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NBA Street Showdown
Score: 88%
ESRB: Everyone
Publisher: EA Sports
Developer: EA Sports
Media: UMD/1
Players: 1-2
Genre: Arcade/ Sports (Basketball)

Graphics & Sound:
After a less-than-thrilling NBA experience with 989’s NBA, basketball fans finally have a game to get into. Though it’s a slightly cut down version of the console version, NBA Street Showdown still manages to provide a top-notch arcade experience.

NBA Showdown delivers in the presentation department. The game sticks to the more realistic-vision of the game seen in NBA Street Volume 3 rather than the over-exaggerated style seen in the game’s first two iterations. As with other PS2-to-PSP ports, the game is slightly pared down, yet still manages to have a nice, fluid look. It’s still amazing to think that these types of visuals are coming out of a handheld. A few slight enhancements have been made to the game to make it a little better-suited for the PSP’s smaller screen. Numbers and names are slightly bigger to help them stand out and the action doesn’t get so fast that it blurs up the screen, making it hard to tell what’s going on.

The absence of commentary is a welcome addition – or should I say subtraction – to Showdown. I’ve never liked the commentary in NBA Street, so I didn’t miss the constant jawing of DJ during the game. There are still a few choice comments used during big plays, but overall you’ll really only hear the background music during games.

Showdown uses the same soundtrack as Volume 3 and is heavy on the hip-hop. Tracks include De La Soul’s “Me, Myself and I” and House of Pain’s “Jump Around”, just to give you a taste of what to expect. How much you like the soundtrack will depend greatly on your personal feelings towards hip-hop, but even if you don’t particularly like it, it works well enough within the context of the game.

NBA Street Showdown follows the same basic structure as the console versions. 3-on-3 street basketball. The game includes partial rosters, mostly the big names, from all 30 NBA teams as well as unlockable legends like “Magic” Johnson and Pete Maravich.

Showdown is broken down into two core modes: Pick-up and Career. Pick-up games are exhibition games that you play with the included NBA teams, making it ideal for a quick-game. Career mode is slightly deeper and lets you create your own custom player and travel to real-life street courts around the country and face off against NBA players. The more courts you “own”, the more things you’ll unlock – such as new courts and legends. You’ll also earn points that can be spent on improving your character’s skills.

Character building is rather deep and allows for lots of customization. In the beginning, you’re limited as to what you can do, but later on you’ll have a wide variety of clothing options and other additions to really make your character your own. In addition to being able to improve your character’s individual skills, like ball handling and speed, you can also purchase special dunks.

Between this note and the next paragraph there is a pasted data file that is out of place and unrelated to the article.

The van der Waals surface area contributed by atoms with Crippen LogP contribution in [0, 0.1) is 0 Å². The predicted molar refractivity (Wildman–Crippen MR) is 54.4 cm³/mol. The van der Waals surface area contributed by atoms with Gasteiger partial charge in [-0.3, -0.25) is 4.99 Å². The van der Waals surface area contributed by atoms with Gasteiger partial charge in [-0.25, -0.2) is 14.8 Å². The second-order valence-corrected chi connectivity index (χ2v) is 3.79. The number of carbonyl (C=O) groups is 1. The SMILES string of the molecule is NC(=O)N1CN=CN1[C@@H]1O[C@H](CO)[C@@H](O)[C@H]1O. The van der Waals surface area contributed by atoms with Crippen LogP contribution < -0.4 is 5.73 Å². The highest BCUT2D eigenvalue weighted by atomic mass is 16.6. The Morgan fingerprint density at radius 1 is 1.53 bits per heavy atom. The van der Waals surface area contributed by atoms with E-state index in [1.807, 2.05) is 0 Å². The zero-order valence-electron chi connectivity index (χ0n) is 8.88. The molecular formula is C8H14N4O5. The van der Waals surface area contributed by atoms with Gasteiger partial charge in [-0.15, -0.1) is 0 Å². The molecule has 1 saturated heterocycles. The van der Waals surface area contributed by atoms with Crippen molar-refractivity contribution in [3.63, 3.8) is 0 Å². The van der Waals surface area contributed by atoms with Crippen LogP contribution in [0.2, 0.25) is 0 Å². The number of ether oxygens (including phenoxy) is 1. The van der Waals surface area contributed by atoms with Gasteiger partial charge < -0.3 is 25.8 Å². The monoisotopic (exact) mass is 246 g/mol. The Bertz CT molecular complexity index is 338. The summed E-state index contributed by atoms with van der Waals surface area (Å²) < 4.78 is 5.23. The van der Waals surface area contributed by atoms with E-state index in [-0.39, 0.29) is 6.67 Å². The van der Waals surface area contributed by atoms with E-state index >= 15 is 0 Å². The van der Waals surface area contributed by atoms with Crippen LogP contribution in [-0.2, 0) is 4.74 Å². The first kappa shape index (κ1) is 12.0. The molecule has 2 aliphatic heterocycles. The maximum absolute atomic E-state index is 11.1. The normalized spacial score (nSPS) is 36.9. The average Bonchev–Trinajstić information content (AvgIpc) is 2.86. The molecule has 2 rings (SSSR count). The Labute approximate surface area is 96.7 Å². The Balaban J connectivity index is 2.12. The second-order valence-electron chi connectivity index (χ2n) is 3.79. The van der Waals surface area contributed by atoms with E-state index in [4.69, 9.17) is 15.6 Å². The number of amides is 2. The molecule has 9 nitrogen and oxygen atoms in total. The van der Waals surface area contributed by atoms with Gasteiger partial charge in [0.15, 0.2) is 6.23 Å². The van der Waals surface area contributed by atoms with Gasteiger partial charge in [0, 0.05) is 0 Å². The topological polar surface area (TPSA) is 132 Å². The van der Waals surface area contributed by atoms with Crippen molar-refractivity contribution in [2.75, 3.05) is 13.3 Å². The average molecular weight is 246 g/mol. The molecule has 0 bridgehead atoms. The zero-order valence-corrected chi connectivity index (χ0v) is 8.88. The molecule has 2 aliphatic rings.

Showdown is loaded with extras, adding lots of replay value. In addition to the added unlockables, you can also choose from a selection of mini-games, like a carnival-style game where you try to sink as many shots as you can in a limited time. An ad-hoc mode is also included for multiplayer games.

How easy, or difficult you find Showdown will rely greatly on how easily you adapt to the controls – which are pretty confusing, even for seasoned Street players. How well you create your character in Career mode will also determine difficulty. Building a character that doesn’t mesh with your particular play style will hamper progress.

Game Mechanics:
NBA Street Showdown is in no way a simulation, so this may not be the best title if you’re expecting the handheld answer to NBA Live. Instead, matches are three-on-three and place more emphasis on style and showiness rather than choosing the right plays. The arcade style really lends itself to fast-paced games and really lets you do things you normally wouldn’t do in a simulation. You can go for more long-range shots, or go for dunks on every shot. The real style comes from ball handling, allowing you to dribble, fakes and other antics normally not seen in a normal game of basketball.

Getting fancy with ball handling is encouraged since it builds up your Gamebreaker bar, letting you pull off special shots that give you points and subtract from your opponent’s score. As in Volume 2, Gamebreakers can be saved up, giving you access to a Gamebreaker 2 for an added bonus.

The on the court action is top notch, but is marred by an askew control setup. All of the controls you need to play are there, but the lack of four shoulder buttons seriously cramps how much you can do. Special jukes and dunks can still be assigned though in-game menus, but still feels limited. To make up for the two missing shoulder buttons, the trick button can be used along with the move and turbo buttons. This gives you more moves, but feels really odd, especially when set against the game’s fast pacing when you don’t want to “think”, but “do”.

NBA Street Showdown is great for people who need their fix of handheld NBA action. The variety of play modes make it well-suited for both short and long play sessions. Its more style than simulation, but there's still enough basketball here to please any fan.

-Starscream, GameVortex Communications
AKA Ricky Tucker

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